HIV Post-Exposure Prophylaxis / Prevention
Worried about exposure to HIV?
Unprotected sexual intercourse, or incidents of condom breaks and slips, can be a source of great anxiety. When there is unprotected sexual contact, it may be useful for the persons involved to consider the use of HIV Post-Exposure Prophylaxis ( HIV PEP ) to reduce the risk of catching HIV.
HIV Post-exposure Prophylaxis ( HIV PEP )
HIV PEP refers to the use of anti-HIV medications to prevent or reduce the risk of getting infected with HIV after a risky encounter. While the actual risk of HIV infection varies depending on the type of exposure and likelihood of infection in the source, most guidelines on reducing HIV risk after exposure agree that the following situations may warrant consideration of using HIV PEP:
- unprotected sex with known HIV infected persons
- unprotected sex with high risk partners eg. commercial sex workers, IV drug users who practice needle-sharing, partners of known HIV infected persons.
- condom slip / condom break / condom rupture / condom tear ( with high risk partners )
- victims of rape or sexual assault
The usual time frame for use of HIV PEP is 72 hours. However, it is likely that the earlier the medications are started, the better the chances of preventing infection. Hence, patients are advised to contact us as soon as they are aware of the exposure. ( Please call 6251 5512 or SMS/WhatsApp 9662 5512 )
How is PEP taken?
There are different types of medications which can be taken for HIV post-exposure prophylaxis ( PEP ). In general, medications are taken orally once or twice a day, for a duration of about 1 month. There is usually no need for any drastic diet or lifestyle changes while on the medications but should side effects occur, our doctor will advise you accordingly. Also, if you have any pre-existing medication conditions, or need to take any other medications while on PEP, do speak with our doctor.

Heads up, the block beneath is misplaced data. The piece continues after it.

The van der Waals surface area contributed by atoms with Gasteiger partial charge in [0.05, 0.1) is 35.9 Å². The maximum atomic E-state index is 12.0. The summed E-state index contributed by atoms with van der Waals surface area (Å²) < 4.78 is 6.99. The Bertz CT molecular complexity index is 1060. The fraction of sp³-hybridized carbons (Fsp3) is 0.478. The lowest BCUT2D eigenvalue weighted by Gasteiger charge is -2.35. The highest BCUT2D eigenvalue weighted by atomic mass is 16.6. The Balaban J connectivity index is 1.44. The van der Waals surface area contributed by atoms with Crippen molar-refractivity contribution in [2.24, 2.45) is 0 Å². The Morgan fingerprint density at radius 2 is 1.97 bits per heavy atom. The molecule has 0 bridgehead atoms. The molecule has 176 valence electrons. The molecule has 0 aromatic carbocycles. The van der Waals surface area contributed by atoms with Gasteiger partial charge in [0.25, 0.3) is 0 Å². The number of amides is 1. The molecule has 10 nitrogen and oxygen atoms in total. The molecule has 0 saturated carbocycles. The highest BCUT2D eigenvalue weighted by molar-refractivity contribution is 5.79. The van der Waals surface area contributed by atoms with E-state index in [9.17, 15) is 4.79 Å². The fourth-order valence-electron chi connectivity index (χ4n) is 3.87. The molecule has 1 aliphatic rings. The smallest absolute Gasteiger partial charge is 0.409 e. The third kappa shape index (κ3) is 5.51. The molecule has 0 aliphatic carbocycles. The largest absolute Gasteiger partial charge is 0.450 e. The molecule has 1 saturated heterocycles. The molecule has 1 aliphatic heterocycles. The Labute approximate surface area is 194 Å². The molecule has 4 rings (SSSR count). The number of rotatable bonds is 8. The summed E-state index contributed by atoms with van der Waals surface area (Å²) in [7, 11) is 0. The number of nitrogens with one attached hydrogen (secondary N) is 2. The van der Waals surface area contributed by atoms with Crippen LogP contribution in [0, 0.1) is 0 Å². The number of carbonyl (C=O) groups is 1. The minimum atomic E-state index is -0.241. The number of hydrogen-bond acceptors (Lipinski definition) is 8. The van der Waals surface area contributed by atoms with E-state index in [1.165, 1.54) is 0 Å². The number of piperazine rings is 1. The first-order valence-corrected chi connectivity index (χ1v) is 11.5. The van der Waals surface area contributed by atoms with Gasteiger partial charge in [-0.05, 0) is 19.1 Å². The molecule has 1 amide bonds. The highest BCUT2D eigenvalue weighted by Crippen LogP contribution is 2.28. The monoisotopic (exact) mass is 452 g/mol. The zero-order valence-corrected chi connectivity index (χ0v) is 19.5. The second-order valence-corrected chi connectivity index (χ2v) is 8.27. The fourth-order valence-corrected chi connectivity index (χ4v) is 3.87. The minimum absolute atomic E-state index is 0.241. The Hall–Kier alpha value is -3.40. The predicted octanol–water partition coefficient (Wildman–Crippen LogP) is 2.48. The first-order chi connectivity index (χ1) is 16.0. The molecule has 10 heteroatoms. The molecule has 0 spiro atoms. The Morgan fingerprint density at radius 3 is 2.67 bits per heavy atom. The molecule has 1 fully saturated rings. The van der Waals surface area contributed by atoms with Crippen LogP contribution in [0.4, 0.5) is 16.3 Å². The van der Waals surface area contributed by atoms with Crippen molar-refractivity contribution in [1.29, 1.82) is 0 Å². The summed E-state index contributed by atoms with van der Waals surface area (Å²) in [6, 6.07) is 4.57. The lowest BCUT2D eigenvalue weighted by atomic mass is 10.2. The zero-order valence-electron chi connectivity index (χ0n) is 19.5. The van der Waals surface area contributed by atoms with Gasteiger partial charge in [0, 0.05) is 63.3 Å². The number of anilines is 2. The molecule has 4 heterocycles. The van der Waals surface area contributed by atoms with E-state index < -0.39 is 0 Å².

What are the side effects?
Some of the common side effects include headaches, diarrhoea, nausea and vomiting. More serious side effects are rare, but may include a drop in the red blood cells or inflammation in the kidney or liver. This explains the need for some basic pre- and post-medication blood tests. Remember to let our doctor know if you have any pre-existing medical conditions.
Does taking PEP make me immune to HIV while I’m on it?
No. Unsafe sex and other risky behaviour while on PEP may allow more HIV into your body, increasing the chance that PEP will fail. We advise against taking further risks even when you are on PEP medication.
So PEP may not always work?
That’s correct. PEP can fail if you happen to catch a resistant strain of HIV, or if it is not taken properly or not started soon enough. Our doctor will discuss your situation with you and work with you to decide if the risk of infection justifies the cost and potential side effects of PEP.
What happens if PEP fails? Will i be worse off than if I have not tried PEP?
No. Use of PEP, if taken according to guidelines, has not been shown to encourage resistant strains of HIV. However, if PEP has failed for you, you may already have a resistant strain of HIV to start with. Our doctor will discuss the subsequent options and follow up plans with you.